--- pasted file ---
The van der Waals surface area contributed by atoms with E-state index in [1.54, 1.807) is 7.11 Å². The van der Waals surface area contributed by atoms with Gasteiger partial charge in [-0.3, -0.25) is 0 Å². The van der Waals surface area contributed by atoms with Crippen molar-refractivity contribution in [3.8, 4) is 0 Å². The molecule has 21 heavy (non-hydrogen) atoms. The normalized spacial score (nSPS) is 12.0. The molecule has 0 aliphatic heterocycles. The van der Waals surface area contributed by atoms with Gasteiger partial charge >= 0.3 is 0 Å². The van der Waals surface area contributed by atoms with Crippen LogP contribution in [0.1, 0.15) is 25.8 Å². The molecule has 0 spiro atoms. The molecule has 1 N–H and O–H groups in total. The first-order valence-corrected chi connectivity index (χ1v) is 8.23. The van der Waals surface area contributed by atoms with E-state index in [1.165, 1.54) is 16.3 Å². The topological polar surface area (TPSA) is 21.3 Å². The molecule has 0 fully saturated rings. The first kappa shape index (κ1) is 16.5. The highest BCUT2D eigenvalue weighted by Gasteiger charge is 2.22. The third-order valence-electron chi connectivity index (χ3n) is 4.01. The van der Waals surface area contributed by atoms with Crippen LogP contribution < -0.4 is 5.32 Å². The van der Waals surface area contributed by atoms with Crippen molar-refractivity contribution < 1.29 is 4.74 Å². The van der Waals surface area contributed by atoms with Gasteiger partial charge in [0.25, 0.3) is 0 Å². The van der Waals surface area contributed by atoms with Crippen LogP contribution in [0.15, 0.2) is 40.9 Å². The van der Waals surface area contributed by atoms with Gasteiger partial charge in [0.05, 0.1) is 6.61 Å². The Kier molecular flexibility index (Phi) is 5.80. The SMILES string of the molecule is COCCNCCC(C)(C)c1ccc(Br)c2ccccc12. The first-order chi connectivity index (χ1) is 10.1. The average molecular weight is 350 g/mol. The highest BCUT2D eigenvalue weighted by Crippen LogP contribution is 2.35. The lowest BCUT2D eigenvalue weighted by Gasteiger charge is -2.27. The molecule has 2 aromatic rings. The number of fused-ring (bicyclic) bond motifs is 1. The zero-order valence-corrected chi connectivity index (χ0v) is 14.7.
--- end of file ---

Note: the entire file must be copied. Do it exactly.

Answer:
The van der Waals surface area contributed by atoms with E-state index in [1.54, 1.807) is 7.11 Å². The van der Waals surface area contributed by atoms with Gasteiger partial charge in [-0.3, -0.25) is 0 Å². The van der Waals surface area contributed by atoms with Crippen molar-refractivity contribution in [3.8, 4) is 0 Å². The molecule has 21 heavy (non-hydrogen) atoms. The normalized spacial score (nSPS) is 12.0. The molecule has 0 aliphatic heterocycles. The van der Waals surface area contributed by atoms with Gasteiger partial charge >= 0.3 is 0 Å². The van der Waals surface area contributed by atoms with Crippen LogP contribution in [0.1, 0.15) is 25.8 Å². The molecule has 0 spiro atoms. The molecule has 1 N–H and O–H groups in total. The first-order valence-corrected chi connectivity index (χ1v) is 8.23. The van der Waals surface area contributed by atoms with E-state index in [1.165, 1.54) is 16.3 Å². The topological polar surface area (TPSA) is 21.3 Å². The molecule has 0 fully saturated rings. The first kappa shape index (κ1) is 16.5. The highest BCUT2D eigenvalue weighted by Gasteiger charge is 2.22. The third-order valence-electron chi connectivity index (χ3n) is 4.01. The van der Waals surface area contributed by atoms with Crippen LogP contribution < -0.4 is 5.32 Å². The van der Waals surface area contributed by atoms with Crippen molar-refractivity contribution < 1.29 is 4.74 Å². The van der Waals surface area contributed by atoms with Gasteiger partial charge in [0.25, 0.3) is 0 Å². The van der Waals surface area contributed by atoms with Crippen LogP contribution in [0.15, 0.2) is 40.9 Å². The van der Waals surface area contributed by atoms with Gasteiger partial charge in [0.05, 0.1) is 6.61 Å². The Kier molecular flexibility index (Phi) is 5.80. The SMILES string of the molecule is COCCNCCC(C)(C)c1ccc(Br)c2ccccc12. The first-order chi connectivity index (χ1) is 10.1. The average molecular weight is 350 g/mol. The highest BCUT2D eigenvalue weighted by Crippen LogP contribution is 2.35. The lowest BCUT2D eigenvalue weighted by Gasteiger charge is -2.27. The molecule has 2 aromatic rings. The number of fused-ring (bicyclic) bond motifs is 1. The zero-order valence-corrected chi connectivity index (χ0v) is 14.7.